(V .i.6 8- 6 9). Richard II's indiscretion has created a situa­ tion of danger for England and certain of the nobility per­ ceive this perilous circumstance: North. But, lords, we hear this fearful tempest sing, Yet seek no shelter to avoid the storm; We see the wind s i t sore upon our s a ils , And yet we strike not, but securely perish. Ross. We see the very wreck th at we must su ffer; And unavoided is thedanger now, For suffering so the causes of our wreck. R. II. II.i.263-269 Finally, the direness of a person's condition receives its fullest expression by Queen Margaret in 3 Henry VI when she creates an elaborate ship image to explain in detail her faction's position. Margaret begins by pointing out that 150 although the mast of their ship be blown overboard, the cable broke, the anchor lost, and half the sailors drowned, still the pilot, Henry, lives. And even though Warwick, Montague, and friends, who served as the anchor, topmast, and tackles, are gone, there are others who can play these parts. She con­ tinues the metaphor even further: We will not from the helm to sit and weep, But keep our course, though the rough wind say no, Prom shelves and rocks that threaten us with wreck. As good to chide the waves as speak them f a i r . And what is Edward but a ruthless sea? What Clarence but a quicksand of deceit? And Richard bub a ragged fatal rock? All these the enemies to our poor bark. 3 H. VI V .iv .21-28 Perhaps the most desperate situation described by marine imagery is depicted in Enobarbus's words to Antony who has nearly met defeat: "Sir, sir, thou art so leaky, / That we must leave thee to thy sinking, for / Thy dearest quit thee"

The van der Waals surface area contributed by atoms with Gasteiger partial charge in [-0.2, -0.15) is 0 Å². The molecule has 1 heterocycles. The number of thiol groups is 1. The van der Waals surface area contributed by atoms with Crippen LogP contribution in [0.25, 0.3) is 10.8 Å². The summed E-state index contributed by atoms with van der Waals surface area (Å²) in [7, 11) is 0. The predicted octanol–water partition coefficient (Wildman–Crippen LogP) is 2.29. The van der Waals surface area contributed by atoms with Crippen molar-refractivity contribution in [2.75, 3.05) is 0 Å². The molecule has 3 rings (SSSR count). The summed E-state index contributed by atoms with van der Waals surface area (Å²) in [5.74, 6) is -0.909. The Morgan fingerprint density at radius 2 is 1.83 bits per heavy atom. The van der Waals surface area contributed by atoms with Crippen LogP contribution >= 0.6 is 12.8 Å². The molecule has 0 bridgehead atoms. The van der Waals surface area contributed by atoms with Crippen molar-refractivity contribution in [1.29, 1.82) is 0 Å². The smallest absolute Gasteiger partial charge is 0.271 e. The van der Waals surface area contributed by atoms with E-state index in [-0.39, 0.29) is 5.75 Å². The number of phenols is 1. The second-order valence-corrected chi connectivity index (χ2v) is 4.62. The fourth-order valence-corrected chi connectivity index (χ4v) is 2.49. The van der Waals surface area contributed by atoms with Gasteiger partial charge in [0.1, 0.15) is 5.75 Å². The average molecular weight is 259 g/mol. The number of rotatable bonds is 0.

(Antony I I I . x i i i . 6 3 - 6 5 ). Upon occasion, ship images express more than merely a desperate circumstance, being used even to portray the agony of final pain. When Othello recognizes that his error has brought him to final ruin, he turns naturally to sea voyage imagery, stating that "here is my journey's end, here is my butt, / And very sea-mark of my utmost sail" (V.ii. 2 6 7-

268). And the tragedy of man's fin a l condition becomes in ten ­ sified by means of ship imagery in King John as the king nears his death: The tackle of my heart is crack'd and burn'd, And all the shrouds wherewith my life should sail 151

Are turned to one thread, one little hair: My heart hath one poor string to stay it by, Which holds but till thy news be uttered. V .v ii. 5 2 -5 6 Although nautical imagery usually expresses a dangerous or fatal condition for man, it may occasionally portray a situation of opportunity, as when Iago says that if all goes as planned, his "boat sails freely, both with wind and stream"

(Oth. II.iii.64-65). Brutus urges his cohorts to take the tide at the right moment, and it will lead on